By James Greene
Patriot League Media and External Relations Assistant
A cancer diagnosis and the chemotherapy treatments that usually accompany it are trying and arduous enough for any adult. Now imagine what it's like for a child.
For Holy Cross junior forward Andrew Keister, what some can only imagine became all too real for him. At age eight, he was diagnosed with acute lymphoblastic leukemia, which the National Cancer Institute says is the most prevalent pediatric cancer, accounting for about one-quarter of all cases diagnosed in children under age 15.
"My parents left the room for about two or three hours," Keister recalled of the day he was diagnosed. "I just remember not really understanding what was going on. I remember them coming back and seeing them crying hysterically. At that point I knew it wasn't anything good."
To rid his body of the disease, he underwent nearly four years of treatments where chemotherapy was injected directly into his spine. Despite the length of time and the long road of therapy, Keister did his best to be like any other normal elementary school student. He remained active in athletics.
"I couldn't play football because the treatment softens your bones," Keister explained. "I played soccer, still played baseball and obviously basketball. But it was only one season, my fourth grade season, which was the only time I couldn't play basketball because I was going through a very intensive part of the treatment. Other than that I stayed active and participated in all those sports. I just tried to act like a child of that age."
Basketball was, and still is, important to Keister, but it took a different meaning for him during his battle with leukemia. The sport gave him an opportunity to be just like every other young boy in the neighborhood, despite his own fight. "I used basketball as a way to still relate to my friends and be a part of a team," he said. "When I was on the court, I felt like a normal child again. I realized who my true friends were and it was good having that support from those individuals because that's the thing that really helped me get through some tough times."
Treatments stopped and the cancer went into remission in 2000. Since then, Keister has been cancer free. Because he's gone over five years without a relapse, doctors are confident he's beaten the disease.
At Holy Cross, Keister serves as a co-captain of the basketball team and was selected First-Team All-Patriot League last season as a sophomore, but his notoriety has grown more so because of his personal victory off the court. As a cancer survivor, he's begun sharing his experiences with others, trying to alleviate the fears of children diagnosed with cancer and share some hope. "I find myself in a pretty unique situation because of my story," he remarked. "I think I can give kids hope and show them it's a speed bump."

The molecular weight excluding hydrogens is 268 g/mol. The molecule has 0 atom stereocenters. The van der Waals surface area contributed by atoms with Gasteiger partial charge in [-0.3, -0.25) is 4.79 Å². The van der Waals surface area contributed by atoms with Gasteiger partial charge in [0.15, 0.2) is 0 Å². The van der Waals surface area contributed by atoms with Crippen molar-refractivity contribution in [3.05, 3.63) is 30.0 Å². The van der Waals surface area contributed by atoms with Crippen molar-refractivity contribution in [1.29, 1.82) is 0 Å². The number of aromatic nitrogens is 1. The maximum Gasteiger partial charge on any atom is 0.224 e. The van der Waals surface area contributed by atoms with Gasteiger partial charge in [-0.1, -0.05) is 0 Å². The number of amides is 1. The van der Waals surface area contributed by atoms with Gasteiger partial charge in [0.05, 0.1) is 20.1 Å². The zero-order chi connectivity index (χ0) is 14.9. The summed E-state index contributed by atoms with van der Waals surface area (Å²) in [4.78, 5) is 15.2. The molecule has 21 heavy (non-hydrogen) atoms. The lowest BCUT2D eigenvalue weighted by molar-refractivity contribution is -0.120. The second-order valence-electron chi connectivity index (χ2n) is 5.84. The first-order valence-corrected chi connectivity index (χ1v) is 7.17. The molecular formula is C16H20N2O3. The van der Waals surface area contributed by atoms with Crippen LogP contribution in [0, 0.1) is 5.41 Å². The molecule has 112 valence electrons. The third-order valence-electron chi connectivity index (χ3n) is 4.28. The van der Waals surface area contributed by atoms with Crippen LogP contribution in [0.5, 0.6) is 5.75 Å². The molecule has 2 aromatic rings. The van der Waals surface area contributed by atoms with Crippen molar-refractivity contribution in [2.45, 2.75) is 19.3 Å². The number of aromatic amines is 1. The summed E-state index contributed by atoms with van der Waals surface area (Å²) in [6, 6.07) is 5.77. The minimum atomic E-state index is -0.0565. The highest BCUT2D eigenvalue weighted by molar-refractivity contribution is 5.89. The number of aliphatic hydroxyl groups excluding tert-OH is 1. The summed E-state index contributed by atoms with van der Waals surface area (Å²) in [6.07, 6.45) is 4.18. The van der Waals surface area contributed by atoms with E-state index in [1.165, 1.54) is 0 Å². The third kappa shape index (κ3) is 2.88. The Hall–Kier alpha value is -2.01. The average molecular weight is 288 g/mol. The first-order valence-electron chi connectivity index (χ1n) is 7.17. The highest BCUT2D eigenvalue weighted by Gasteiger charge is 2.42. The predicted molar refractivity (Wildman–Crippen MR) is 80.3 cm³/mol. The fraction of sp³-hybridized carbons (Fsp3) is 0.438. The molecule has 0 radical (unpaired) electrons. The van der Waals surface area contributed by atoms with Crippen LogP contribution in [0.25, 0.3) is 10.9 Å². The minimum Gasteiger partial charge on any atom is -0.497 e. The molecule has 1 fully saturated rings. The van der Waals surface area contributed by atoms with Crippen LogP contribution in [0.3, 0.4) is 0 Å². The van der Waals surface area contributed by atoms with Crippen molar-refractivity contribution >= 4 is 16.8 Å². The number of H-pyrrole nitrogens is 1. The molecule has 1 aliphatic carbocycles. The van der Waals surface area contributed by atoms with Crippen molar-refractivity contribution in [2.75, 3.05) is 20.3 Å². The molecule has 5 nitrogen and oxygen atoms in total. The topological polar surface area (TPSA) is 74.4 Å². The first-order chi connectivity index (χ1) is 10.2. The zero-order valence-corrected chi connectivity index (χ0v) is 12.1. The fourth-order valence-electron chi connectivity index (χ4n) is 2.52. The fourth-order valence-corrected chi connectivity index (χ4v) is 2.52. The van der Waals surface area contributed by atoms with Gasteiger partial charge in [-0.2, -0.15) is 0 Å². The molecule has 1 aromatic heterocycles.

Recently, when Keister was home in southern New Jersey, he visited with a child in a neighboring town who was also diagnosed with leukemia and had relapsed. There was an outpouring of support from the community and a charity run was organized by coaches of the local Police Athletic League. Keister was asked by one of his former coaches if he could speak to the family. He did, and came armed with a Holy Cross t-shirt and a basketball signed by the entire team.
"It made me feel like it was something so rewarding to myself to know that I'm helping a family," Keister explained. "Even though it's a small thing, it brought a lot of light to them and they're really happy that I could come there, speak to their son and speak to them, and give them that hope that these things can happen, and no matter what happens when you're a child you still have a whole lifetime ahead of you."
Keister explained it was the first time he took on the role of informal counselor to a family affected by cancer, and he wants to do more of it. "I really feel I can help people understand there are tough times but there's that sunshine at the end," he said.
Holy Cross asks its students to be "men and women for others," and Keister feels his own personal experiences coupled with what he's learning in Worcester are a perfect match.
"If you come [to Holy Cross] straight out of high school, you don't really understand those Jesuit ideals and what it really stands for, it's just a saying," he said. "But once you deal with things, as you go through your college career and you look back on your life and apply these things to that, you find yourself relating more. I think it's a perfect example of that."
This article will appear in the 2010 Patriot League Basketball Tournament Program.